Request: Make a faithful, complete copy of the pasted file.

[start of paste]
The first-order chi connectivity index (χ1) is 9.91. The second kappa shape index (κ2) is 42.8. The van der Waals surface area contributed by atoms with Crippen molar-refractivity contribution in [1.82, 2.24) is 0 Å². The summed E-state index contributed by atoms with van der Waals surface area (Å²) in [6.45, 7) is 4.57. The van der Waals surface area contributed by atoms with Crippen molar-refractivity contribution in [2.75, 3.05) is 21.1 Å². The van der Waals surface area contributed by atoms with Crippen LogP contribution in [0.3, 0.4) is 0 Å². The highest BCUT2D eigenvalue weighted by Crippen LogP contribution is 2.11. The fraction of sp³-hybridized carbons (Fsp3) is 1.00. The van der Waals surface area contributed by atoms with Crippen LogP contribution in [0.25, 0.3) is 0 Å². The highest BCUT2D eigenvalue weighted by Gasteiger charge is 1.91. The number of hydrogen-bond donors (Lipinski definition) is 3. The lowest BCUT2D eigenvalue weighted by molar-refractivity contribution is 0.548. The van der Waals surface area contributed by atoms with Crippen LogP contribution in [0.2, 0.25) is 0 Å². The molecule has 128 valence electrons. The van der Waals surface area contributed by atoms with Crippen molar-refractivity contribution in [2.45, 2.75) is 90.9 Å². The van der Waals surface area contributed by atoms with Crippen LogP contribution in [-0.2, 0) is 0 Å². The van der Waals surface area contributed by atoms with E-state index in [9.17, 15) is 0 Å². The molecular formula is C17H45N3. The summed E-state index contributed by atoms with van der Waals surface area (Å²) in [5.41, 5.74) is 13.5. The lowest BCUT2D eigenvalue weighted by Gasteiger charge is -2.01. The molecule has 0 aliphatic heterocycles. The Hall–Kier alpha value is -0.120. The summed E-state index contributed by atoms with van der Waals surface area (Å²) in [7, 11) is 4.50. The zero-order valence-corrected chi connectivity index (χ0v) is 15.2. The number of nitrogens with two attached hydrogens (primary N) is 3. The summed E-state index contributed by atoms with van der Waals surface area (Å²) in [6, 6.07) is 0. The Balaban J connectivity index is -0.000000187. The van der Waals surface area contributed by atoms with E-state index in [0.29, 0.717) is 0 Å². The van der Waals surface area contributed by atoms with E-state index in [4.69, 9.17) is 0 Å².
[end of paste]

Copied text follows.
The first-order chi connectivity index (χ1) is 9.91. The second kappa shape index (κ2) is 42.8. The van der Waals surface area contributed by atoms with Crippen molar-refractivity contribution in [1.82, 2.24) is 0 Å². The summed E-state index contributed by atoms with van der Waals surface area (Å²) in [6.45, 7) is 4.57. The van der Waals surface area contributed by atoms with Crippen molar-refractivity contribution in [2.75, 3.05) is 21.1 Å². The van der Waals surface area contributed by atoms with Crippen LogP contribution in [0.3, 0.4) is 0 Å². The highest BCUT2D eigenvalue weighted by Crippen LogP contribution is 2.11. The fraction of sp³-hybridized carbons (Fsp3) is 1.00. The van der Waals surface area contributed by atoms with Crippen LogP contribution in [0.25, 0.3) is 0 Å². The highest BCUT2D eigenvalue weighted by Gasteiger charge is 1.91. The number of hydrogen-bond donors (Lipinski definition) is 3. The lowest BCUT2D eigenvalue weighted by molar-refractivity contribution is 0.548. The van der Waals surface area contributed by atoms with Crippen LogP contribution in [0.2, 0.25) is 0 Å². The molecule has 128 valence electrons. The van der Waals surface area contributed by atoms with Crippen molar-refractivity contribution in [2.45, 2.75) is 90.9 Å². The van der Waals surface area contributed by atoms with Crippen LogP contribution in [-0.2, 0) is 0 Å². The van der Waals surface area contributed by atoms with E-state index in [9.17, 15) is 0 Å². The molecular formula is C17H45N3. The summed E-state index contributed by atoms with van der Waals surface area (Å²) in [5.41, 5.74) is 13.5. The lowest BCUT2D eigenvalue weighted by Gasteiger charge is -2.01. The molecule has 0 aliphatic heterocycles. The Hall–Kier alpha value is -0.120. The summed E-state index contributed by atoms with van der Waals surface area (Å²) in [7, 11) is 4.50. The zero-order valence-corrected chi connectivity index (χ0v) is 15.2. The number of nitrogens with two attached hydrogens (primary N) is 3. The summed E-state index contributed by atoms with van der Waals surface area (Å²) in [6, 6.07) is 0. The Balaban J connectivity index is -0.000000187. The van der Waals surface area contributed by atoms with E-state index in [0.29, 0.717) is 0 Å². The van der Waals surface area contributed by atoms with E-state index in [4.69, 9.17) is 0 Å².